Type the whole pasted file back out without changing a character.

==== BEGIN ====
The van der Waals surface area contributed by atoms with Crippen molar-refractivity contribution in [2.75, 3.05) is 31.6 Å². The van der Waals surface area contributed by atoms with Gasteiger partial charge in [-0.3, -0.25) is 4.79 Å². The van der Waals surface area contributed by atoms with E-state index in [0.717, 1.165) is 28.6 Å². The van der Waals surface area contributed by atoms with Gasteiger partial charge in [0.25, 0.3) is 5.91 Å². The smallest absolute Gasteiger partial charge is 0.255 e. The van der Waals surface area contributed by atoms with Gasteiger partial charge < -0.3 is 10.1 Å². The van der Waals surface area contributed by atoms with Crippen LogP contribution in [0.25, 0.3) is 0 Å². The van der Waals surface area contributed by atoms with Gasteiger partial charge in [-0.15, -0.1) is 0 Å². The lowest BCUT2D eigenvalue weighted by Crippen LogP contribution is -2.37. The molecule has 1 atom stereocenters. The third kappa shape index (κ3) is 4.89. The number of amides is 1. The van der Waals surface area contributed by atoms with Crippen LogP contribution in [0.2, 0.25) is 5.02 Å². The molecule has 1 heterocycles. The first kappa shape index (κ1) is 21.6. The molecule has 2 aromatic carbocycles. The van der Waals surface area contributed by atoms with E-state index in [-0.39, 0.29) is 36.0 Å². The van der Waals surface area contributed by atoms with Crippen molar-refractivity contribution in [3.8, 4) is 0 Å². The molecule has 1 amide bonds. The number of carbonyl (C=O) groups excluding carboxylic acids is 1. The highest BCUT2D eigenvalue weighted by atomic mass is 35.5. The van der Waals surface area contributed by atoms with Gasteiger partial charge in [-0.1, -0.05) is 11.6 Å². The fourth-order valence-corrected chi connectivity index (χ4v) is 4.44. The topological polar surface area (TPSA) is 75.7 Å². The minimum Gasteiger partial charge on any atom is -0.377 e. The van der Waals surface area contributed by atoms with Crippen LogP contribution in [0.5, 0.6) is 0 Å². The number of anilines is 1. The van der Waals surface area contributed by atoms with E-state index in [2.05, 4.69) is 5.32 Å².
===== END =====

The van der Waals surface area contributed by atoms with Crippen molar-refractivity contribution in [2.75, 3.05) is 31.6 Å². The van der Waals surface area contributed by atoms with Gasteiger partial charge in [-0.3, -0.25) is 4.79 Å². The van der Waals surface area contributed by atoms with E-state index in [0.717, 1.165) is 28.6 Å². The van der Waals surface area contributed by atoms with Gasteiger partial charge in [0.25, 0.3) is 5.91 Å². The smallest absolute Gasteiger partial charge is 0.255 e. The van der Waals surface area contributed by atoms with Gasteiger partial charge < -0.3 is 10.1 Å². The van der Waals surface area contributed by atoms with Crippen LogP contribution in [0.25, 0.3) is 0 Å². The van der Waals surface area contributed by atoms with Gasteiger partial charge in [-0.15, -0.1) is 0 Å². The lowest BCUT2D eigenvalue weighted by Crippen LogP contribution is -2.37. The molecule has 1 atom stereocenters. The third kappa shape index (κ3) is 4.89. The number of amides is 1. The van der Waals surface area contributed by atoms with Crippen LogP contribution in [0.2, 0.25) is 5.02 Å². The molecule has 1 heterocycles. The first kappa shape index (κ1) is 21.6. The molecule has 2 aromatic carbocycles. The van der Waals surface area contributed by atoms with E-state index in [-0.39, 0.29) is 36.0 Å². The van der Waals surface area contributed by atoms with Crippen molar-refractivity contribution in [3.8, 4) is 0 Å². The molecule has 1 amide bonds. The number of carbonyl (C=O) groups excluding carboxylic acids is 1. The highest BCUT2D eigenvalue weighted by atomic mass is 35.5. The van der Waals surface area contributed by atoms with Gasteiger partial charge in [-0.1, -0.05) is 11.6 Å². The fourth-order valence-corrected chi connectivity index (χ4v) is 4.44. The topological polar surface area (TPSA) is 75.7 Å². The minimum Gasteiger partial charge on any atom is -0.377 e. The van der Waals surface area contributed by atoms with Crippen LogP contribution in [0.5, 0.6) is 0 Å². The number of anilines is 1. The van der Waals surface area contributed by atoms with E-state index in [2.05, 4.69) is 5.32 Å².